Let your beauty be not just the outward adorning of braiding the hair, and of wearing jewels of gold, or of putting on fine clothing; (1 Peter 3:3 WEB)
The concept of mission work was something new for our family as God called us into the ministry. Our daughter, Ellice, was young but interested in God and teaching other people about Jesus in her own childlike manner.
For three years we visited churches, shared with friends, and put hours each day into raising our support for the mission field. When asked we would tell Ellice, and later our son Joel, we were preparing to tell others about Jesus. Two years later we discovered we were headed to the Pacific to proclaim the Gospel into China and the Far East.
While we were still in the US we were thankful I had a boss who was understanding. Often I took afternoons off from work and disappeared over the weekend to share at churches in the area. Occasionally we would take a weekend to visit my parents in Illinois.
My father was always tinkering something together in the basement. It might be as simple as a pot holder or as complex as a nuclear power station. Well, maybe just a ham radio transceiver. While growing up I was always fascinated with the projects and tests he made in the basement. Everyone needs a basement to keep exciting things as volt meters, old record players, radio gear and assorted other odds and ends.
Bringing my children to visit Grandpa was always exciting. It didn’t take them long to discover the miraculous neat stuff in the basement. Grandpa was a genius! He could build or fix anything! No two ways about it, Ellice and Joel thought Grandpa was the world’s answer to anything electronic or mechanical, not to mention a bastion of wisdom.
Each visit my Dad would take one of the two children aside for a one-on-one experiment and construction project. There were flashing lights to be wired together, radios to listen to and even the occasional conversation with some ham radio operator across the globe while sitting in Grandpa’s lap. During one of these visits Grandpa decided his first and only granddaughter needed some jewelry.
My Dad took a heavy piece of copper wire and a ten cent coin then called to Ellice and headed to the marvelous, mystical, basement workshop. The two were gone for over a hour before they emerged. Dad was smiling and chuckling while Ellice was beaming and holding out her hand.
“See Daddy,” she said as she approached, “Grandpa made me a Dime on ring!”
The ten cent piece, a dime, soldered to a ring of copper perfectly fitted to my daughter’s finger could well have been a multi faceted diamond stone in her heart and eyes. It was hand made, with love, to a precise fit, for her only. What more could a granddaughter want from her Grandpa.
From that day on, the ring was worn on all occasions. Everywhere Ellice went, she was wearing her Dime on ring. On Sunday she wore it to church. In the lower classrooms of our church, a separate church service was held led by the Asian residents of our area. They were great people and dedicated to the proclaiming of God’s word.
However, children are children. One of the young children took a shine to Ellice’s special ring and it disappeared. It was never recovered but not forgotten. The memory would come to light as soon as we arrived on Guam.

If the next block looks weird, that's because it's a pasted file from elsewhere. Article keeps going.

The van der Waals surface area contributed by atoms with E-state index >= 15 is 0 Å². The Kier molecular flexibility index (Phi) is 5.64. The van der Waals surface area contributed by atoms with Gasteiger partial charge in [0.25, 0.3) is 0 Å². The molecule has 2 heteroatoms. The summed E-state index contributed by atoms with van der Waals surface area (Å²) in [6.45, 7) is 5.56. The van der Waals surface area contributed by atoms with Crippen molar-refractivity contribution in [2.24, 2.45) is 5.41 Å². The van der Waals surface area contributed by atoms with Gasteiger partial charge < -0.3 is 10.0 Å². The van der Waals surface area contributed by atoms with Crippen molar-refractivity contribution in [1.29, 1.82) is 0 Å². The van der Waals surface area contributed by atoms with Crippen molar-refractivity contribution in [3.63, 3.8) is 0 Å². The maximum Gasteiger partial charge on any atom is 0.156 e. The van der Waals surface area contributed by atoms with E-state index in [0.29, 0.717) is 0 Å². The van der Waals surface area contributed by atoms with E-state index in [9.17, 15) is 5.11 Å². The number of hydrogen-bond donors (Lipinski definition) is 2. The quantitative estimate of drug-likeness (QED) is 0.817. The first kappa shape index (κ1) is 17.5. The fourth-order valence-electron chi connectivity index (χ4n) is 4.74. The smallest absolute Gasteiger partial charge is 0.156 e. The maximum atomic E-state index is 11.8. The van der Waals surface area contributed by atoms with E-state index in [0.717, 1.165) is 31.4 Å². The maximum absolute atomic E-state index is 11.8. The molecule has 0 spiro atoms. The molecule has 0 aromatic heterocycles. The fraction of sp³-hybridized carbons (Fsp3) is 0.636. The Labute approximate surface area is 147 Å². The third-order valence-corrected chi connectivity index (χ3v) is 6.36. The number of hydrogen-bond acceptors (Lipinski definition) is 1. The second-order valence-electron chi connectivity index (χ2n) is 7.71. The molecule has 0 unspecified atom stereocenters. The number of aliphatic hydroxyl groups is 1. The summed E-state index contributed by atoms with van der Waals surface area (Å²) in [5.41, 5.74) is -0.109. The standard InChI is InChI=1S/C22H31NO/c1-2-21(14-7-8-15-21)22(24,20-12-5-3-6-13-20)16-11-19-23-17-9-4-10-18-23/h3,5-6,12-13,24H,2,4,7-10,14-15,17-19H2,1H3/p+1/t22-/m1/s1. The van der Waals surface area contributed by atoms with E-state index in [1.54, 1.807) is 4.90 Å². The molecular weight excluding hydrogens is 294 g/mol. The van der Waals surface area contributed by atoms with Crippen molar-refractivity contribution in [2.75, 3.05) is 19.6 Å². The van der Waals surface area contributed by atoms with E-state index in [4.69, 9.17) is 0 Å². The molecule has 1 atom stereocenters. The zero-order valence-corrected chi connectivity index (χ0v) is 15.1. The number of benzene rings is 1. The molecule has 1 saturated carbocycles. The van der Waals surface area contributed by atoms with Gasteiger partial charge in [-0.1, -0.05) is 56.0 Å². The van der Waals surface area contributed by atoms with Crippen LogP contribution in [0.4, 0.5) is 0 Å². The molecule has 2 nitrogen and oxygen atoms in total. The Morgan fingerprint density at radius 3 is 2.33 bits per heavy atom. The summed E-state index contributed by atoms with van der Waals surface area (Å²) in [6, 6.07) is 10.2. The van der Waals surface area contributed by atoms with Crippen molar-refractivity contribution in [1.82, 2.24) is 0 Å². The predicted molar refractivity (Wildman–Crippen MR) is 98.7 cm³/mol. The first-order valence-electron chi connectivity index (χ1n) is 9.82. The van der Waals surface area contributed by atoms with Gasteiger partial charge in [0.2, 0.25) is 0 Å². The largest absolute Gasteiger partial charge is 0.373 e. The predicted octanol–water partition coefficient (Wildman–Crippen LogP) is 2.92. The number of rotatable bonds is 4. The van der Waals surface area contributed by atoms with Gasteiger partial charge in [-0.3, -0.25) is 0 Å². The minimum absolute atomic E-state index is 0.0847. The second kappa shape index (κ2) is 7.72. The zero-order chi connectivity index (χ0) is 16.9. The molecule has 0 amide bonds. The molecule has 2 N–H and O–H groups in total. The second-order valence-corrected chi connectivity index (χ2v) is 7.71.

Our first evening on the island we were guests of another missionary family. This was standard in the mission. Dealing with jet lag is difficult enough without trying to prepare an evening meal and not burn down the house. The first few evenings any missionary arrived or returned to the island they were guests of other staff families.
This evening we met and were hosted by the Chen family. Eddie and Ruby are wonderful people and delighted to help us with our first evening meal on the island. We found their home on our map, drove over, and knocked on the door.
Eddie opened the door welcomed us and entreated us to enter. As we passed through the door Ellice looked carefully at Eddie, then Ruby.
“I don’t like Chinese people!” she proclaimed as a simple statement.
Beth and I were aghast. Eddie and Ruby didn’t miss a lick and just kept right on being gracious and wonderful to this new missionary family. With apologies and a desire to strangle our daughter we sat down, and began to converse and learn about each other.
In the course of our conversation we had a chance for an aside chat with Ellice. We soon discovered she was still mad about her ring missing from the service at our home church. We praise the Lord for the careful and gracious treatment by our hosts. They welcomed us and made us feel at home.
In the years following, fourteen on Guam, we became close friends with the Chens and often recalled and laughed about this first evening. Ellice and Joel were friends with their children as well.
Children are honest about their feelings, not always timely, but honest. Ellice’s honesty allowed her to draw closer to the Chens as they discovered something of her missing treasure and she discovered something of the treasure in the new family she met.
As adults we might learn a lesson. We can learn a little better timing but be honest with one another. It sure keeps the air clear and the relationships honest and on solid ground. Our Lord was honest with those he met. Still, he loved them and gave himself up for them. Maybe we can learn to do the same.
Years later when I discussed the matter with my daughter, she reminded me of something I forgot. After the Dime on ring was lost my Dad compensated by creating a Penny Bracelet. Same general idea, a piece of wire, a coin and some solder. While I was writing this I received a note from Ellice telling me she sill has the bracelet. She discovered the best jewelry in the world in one of her boxes. As she remembered her Grandpa she cried with good memories of fun times. It doesn’t fit anymore but it is among her collected treasures. The simple things of life are often the things we cherish the most.